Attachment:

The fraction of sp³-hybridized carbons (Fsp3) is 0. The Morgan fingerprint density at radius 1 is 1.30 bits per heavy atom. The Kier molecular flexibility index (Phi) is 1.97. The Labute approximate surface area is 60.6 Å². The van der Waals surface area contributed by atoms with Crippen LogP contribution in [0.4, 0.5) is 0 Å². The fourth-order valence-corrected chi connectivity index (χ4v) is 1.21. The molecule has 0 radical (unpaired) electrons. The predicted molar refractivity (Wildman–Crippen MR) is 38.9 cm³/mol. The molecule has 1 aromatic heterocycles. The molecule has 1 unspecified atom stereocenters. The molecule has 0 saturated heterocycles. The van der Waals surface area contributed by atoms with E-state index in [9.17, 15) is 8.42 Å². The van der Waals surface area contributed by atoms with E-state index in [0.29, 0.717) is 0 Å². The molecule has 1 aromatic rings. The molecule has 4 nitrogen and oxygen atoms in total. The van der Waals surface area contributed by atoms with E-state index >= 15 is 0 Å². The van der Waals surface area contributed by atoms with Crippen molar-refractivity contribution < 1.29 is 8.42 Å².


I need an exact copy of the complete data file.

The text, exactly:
The fraction of sp³-hybridized carbons (Fsp3) is 0. The Morgan fingerprint density at radius 1 is 1.30 bits per heavy atom. The Kier molecular flexibility index (Phi) is 1.97. The Labute approximate surface area is 60.6 Å². The van der Waals surface area contributed by atoms with Crippen LogP contribution in [0.4, 0.5) is 0 Å². The fourth-order valence-corrected chi connectivity index (χ4v) is 1.21. The molecule has 0 radical (unpaired) electrons. The predicted molar refractivity (Wildman–Crippen MR) is 38.9 cm³/mol. The molecule has 1 aromatic heterocycles. The molecule has 1 unspecified atom stereocenters. The molecule has 0 saturated heterocycles. The van der Waals surface area contributed by atoms with E-state index in [9.17, 15) is 8.42 Å². The van der Waals surface area contributed by atoms with E-state index in [0.29, 0.717) is 0 Å². The molecule has 1 aromatic rings. The molecule has 4 nitrogen and oxygen atoms in total. The van der Waals surface area contributed by atoms with E-state index >= 15 is 0 Å². The van der Waals surface area contributed by atoms with Crippen molar-refractivity contribution < 1.29 is 8.42 Å².